My restless blood now lies a-quiver,
Knowing that always, exquisitely,
This April twilight on the river
Stirs anguish in the heart of me.
For the fast world in that rare glimmer
Puts on the witchery of a dream,
The straight grey buildings, richly dimmer,
The fiery windows, and the stream
With willows leaning quietly over,
The still ecstatic fading skies . . .
And all these, like a waiting lover,
Murmur and gleam, lift lustrous eyes,
Drift close to me, and sideways bending
Whisper delicious words.
Stretch terrible hands, uncomprehending,
Shaken with love; and laugh; and cry.
My agony made the willows quiver;
I heard the knocking of my heart
Die loudly down the windless river,
I heard the pale skies fall apart,
And the shrill stars' unmeaning laughter,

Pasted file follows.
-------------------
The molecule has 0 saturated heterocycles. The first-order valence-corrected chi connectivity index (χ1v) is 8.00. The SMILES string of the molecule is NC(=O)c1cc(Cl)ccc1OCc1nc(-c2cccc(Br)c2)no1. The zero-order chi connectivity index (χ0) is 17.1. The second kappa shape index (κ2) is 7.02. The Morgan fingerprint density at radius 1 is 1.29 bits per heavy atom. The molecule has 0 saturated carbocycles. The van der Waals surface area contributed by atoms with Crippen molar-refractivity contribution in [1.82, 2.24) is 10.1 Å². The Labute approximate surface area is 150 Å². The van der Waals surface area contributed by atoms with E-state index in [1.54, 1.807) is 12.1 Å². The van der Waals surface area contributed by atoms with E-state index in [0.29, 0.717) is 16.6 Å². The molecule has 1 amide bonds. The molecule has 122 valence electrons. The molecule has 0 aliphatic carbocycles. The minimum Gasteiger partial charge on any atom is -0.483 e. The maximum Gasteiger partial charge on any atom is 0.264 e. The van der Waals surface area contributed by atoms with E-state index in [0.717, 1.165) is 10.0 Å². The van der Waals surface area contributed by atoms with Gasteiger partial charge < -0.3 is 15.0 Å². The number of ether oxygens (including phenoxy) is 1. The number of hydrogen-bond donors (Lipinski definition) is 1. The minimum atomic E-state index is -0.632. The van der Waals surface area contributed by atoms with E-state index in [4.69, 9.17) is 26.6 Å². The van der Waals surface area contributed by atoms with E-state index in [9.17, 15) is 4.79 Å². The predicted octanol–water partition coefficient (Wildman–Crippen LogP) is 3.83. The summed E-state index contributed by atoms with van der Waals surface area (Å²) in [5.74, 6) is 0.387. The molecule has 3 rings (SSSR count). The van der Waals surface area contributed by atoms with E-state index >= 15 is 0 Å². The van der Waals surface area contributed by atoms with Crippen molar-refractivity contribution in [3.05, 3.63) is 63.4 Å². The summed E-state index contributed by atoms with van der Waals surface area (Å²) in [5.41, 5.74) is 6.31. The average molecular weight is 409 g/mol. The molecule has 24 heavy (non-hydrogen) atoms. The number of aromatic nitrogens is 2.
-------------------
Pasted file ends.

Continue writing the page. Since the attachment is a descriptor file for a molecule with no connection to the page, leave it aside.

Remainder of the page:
And my voice with the vocal trees
Weeping. And Hatred followed after,
Shrilling madly down the breeze.
In peace from the wild heart of clamour,
A flower in moonlight, she was there,
Was rippling down white ways of glamour
Quietly laid on wave and air.
Her passing left no leaf a-quiver.
Pale flowers wreathed her white, white brows.
Her feet were silence on the river;
And 'Hush!' she said, between the boughs.
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Comments about this poem (Blue Evening by Rupert Brooke )
(March 26, 1874 – January 29, 1963)
(12 July 1904 – 23 September 1973)
(4 April 1928 - 28 May 2014)
Edgar Allan Poe
(19 January 1809 - 7 October 1849)
(28 November 1757 – 12 August 1827)
(27 October 1914 – 9 November 1953)
(1 February 1902 – 22 May 1967)
(10 December 1830 – 15 May 1886)
(16 August 1920 – 9 March 1994)
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